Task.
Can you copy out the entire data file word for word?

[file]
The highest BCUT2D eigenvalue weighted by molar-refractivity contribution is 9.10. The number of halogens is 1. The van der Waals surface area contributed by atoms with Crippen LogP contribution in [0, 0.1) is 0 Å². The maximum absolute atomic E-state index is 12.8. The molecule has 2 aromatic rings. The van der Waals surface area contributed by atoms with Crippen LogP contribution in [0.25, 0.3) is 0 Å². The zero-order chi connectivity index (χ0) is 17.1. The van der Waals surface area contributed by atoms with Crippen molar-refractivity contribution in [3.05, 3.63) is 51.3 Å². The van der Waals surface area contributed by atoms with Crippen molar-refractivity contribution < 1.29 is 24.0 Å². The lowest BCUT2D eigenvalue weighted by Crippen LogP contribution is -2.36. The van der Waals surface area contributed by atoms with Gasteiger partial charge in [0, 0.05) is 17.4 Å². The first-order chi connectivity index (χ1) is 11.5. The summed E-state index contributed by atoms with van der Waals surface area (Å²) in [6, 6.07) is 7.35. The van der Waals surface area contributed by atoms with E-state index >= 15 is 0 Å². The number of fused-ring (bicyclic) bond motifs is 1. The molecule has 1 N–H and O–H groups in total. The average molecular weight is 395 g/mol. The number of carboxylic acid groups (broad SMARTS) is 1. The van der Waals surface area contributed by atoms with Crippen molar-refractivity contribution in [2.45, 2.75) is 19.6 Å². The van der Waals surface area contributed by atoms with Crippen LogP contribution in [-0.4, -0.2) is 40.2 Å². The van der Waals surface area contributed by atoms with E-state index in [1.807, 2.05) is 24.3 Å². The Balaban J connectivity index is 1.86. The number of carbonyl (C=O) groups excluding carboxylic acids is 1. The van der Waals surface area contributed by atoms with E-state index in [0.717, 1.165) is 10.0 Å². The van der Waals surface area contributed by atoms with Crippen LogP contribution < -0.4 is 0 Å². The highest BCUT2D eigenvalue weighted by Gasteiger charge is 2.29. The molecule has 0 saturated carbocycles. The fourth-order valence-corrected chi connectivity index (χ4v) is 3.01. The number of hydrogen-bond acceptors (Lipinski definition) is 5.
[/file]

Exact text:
The highest BCUT2D eigenvalue weighted by molar-refractivity contribution is 9.10. The number of halogens is 1. The van der Waals surface area contributed by atoms with Crippen LogP contribution in [0, 0.1) is 0 Å². The maximum absolute atomic E-state index is 12.8. The molecule has 2 aromatic rings. The van der Waals surface area contributed by atoms with Crippen LogP contribution in [0.25, 0.3) is 0 Å². The zero-order chi connectivity index (χ0) is 17.1. The van der Waals surface area contributed by atoms with Crippen molar-refractivity contribution in [3.05, 3.63) is 51.3 Å². The van der Waals surface area contributed by atoms with Crippen molar-refractivity contribution < 1.29 is 24.0 Å². The lowest BCUT2D eigenvalue weighted by Crippen LogP contribution is -2.36. The van der Waals surface area contributed by atoms with Gasteiger partial charge in [0, 0.05) is 17.4 Å². The first-order chi connectivity index (χ1) is 11.5. The summed E-state index contributed by atoms with van der Waals surface area (Å²) in [6, 6.07) is 7.35. The van der Waals surface area contributed by atoms with E-state index >= 15 is 0 Å². The number of fused-ring (bicyclic) bond motifs is 1. The molecule has 1 N–H and O–H groups in total. The average molecular weight is 395 g/mol. The number of carboxylic acid groups (broad SMARTS) is 1. The van der Waals surface area contributed by atoms with Crippen molar-refractivity contribution in [2.45, 2.75) is 19.6 Å². The van der Waals surface area contributed by atoms with Crippen LogP contribution in [-0.4, -0.2) is 40.2 Å². The van der Waals surface area contributed by atoms with E-state index in [1.807, 2.05) is 24.3 Å². The Balaban J connectivity index is 1.86. The number of carbonyl (C=O) groups excluding carboxylic acids is 1. The van der Waals surface area contributed by atoms with E-state index in [0.717, 1.165) is 10.0 Å². The van der Waals surface area contributed by atoms with Crippen LogP contribution < -0.4 is 0 Å². The highest BCUT2D eigenvalue weighted by Gasteiger charge is 2.29. The molecule has 0 saturated carbocycles. The fourth-order valence-corrected chi connectivity index (χ4v) is 3.01. The number of hydrogen-bond acceptors (Lipinski definition) is 5.